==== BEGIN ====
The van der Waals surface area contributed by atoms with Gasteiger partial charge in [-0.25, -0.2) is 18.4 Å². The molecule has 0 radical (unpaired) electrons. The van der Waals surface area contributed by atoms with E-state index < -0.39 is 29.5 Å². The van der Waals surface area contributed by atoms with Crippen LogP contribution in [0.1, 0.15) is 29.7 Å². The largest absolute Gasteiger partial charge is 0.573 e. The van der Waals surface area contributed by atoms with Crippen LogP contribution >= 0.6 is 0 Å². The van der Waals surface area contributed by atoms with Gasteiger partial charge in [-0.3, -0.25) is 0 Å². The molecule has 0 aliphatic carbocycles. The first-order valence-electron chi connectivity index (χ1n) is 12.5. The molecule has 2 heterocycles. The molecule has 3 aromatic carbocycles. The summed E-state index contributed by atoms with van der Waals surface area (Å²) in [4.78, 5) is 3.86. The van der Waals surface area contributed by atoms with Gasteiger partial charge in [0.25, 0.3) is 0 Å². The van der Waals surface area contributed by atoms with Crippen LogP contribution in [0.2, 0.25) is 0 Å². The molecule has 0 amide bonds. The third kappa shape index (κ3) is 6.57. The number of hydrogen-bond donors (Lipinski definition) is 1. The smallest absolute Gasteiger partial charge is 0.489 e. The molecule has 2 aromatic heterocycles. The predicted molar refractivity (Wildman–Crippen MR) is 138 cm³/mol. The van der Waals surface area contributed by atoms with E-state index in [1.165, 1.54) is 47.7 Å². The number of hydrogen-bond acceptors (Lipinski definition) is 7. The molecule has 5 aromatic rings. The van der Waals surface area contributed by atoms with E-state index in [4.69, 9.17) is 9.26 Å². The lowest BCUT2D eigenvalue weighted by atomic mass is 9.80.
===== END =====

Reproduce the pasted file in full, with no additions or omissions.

The van der Waals surface area contributed by atoms with Gasteiger partial charge in [-0.25, -0.2) is 18.4 Å². The molecule has 0 radical (unpaired) electrons. The van der Waals surface area contributed by atoms with E-state index < -0.39 is 29.5 Å². The van der Waals surface area contributed by atoms with Crippen LogP contribution in [0.1, 0.15) is 29.7 Å². The largest absolute Gasteiger partial charge is 0.573 e. The van der Waals surface area contributed by atoms with Crippen LogP contribution >= 0.6 is 0 Å². The van der Waals surface area contributed by atoms with Gasteiger partial charge in [-0.3, -0.25) is 0 Å². The molecule has 0 aliphatic carbocycles. The first-order valence-electron chi connectivity index (χ1n) is 12.5. The molecule has 2 heterocycles. The molecule has 3 aromatic carbocycles. The summed E-state index contributed by atoms with van der Waals surface area (Å²) in [4.78, 5) is 3.86. The van der Waals surface area contributed by atoms with Gasteiger partial charge in [0.25, 0.3) is 0 Å². The van der Waals surface area contributed by atoms with Crippen LogP contribution in [0.2, 0.25) is 0 Å². The molecule has 0 amide bonds. The third kappa shape index (κ3) is 6.57. The number of hydrogen-bond donors (Lipinski definition) is 1. The smallest absolute Gasteiger partial charge is 0.489 e. The molecule has 2 aromatic heterocycles. The predicted molar refractivity (Wildman–Crippen MR) is 138 cm³/mol. The van der Waals surface area contributed by atoms with E-state index in [1.165, 1.54) is 47.7 Å². The number of hydrogen-bond acceptors (Lipinski definition) is 7. The molecule has 5 aromatic rings. The van der Waals surface area contributed by atoms with E-state index in [4.69, 9.17) is 9.26 Å². The lowest BCUT2D eigenvalue weighted by atomic mass is 9.80.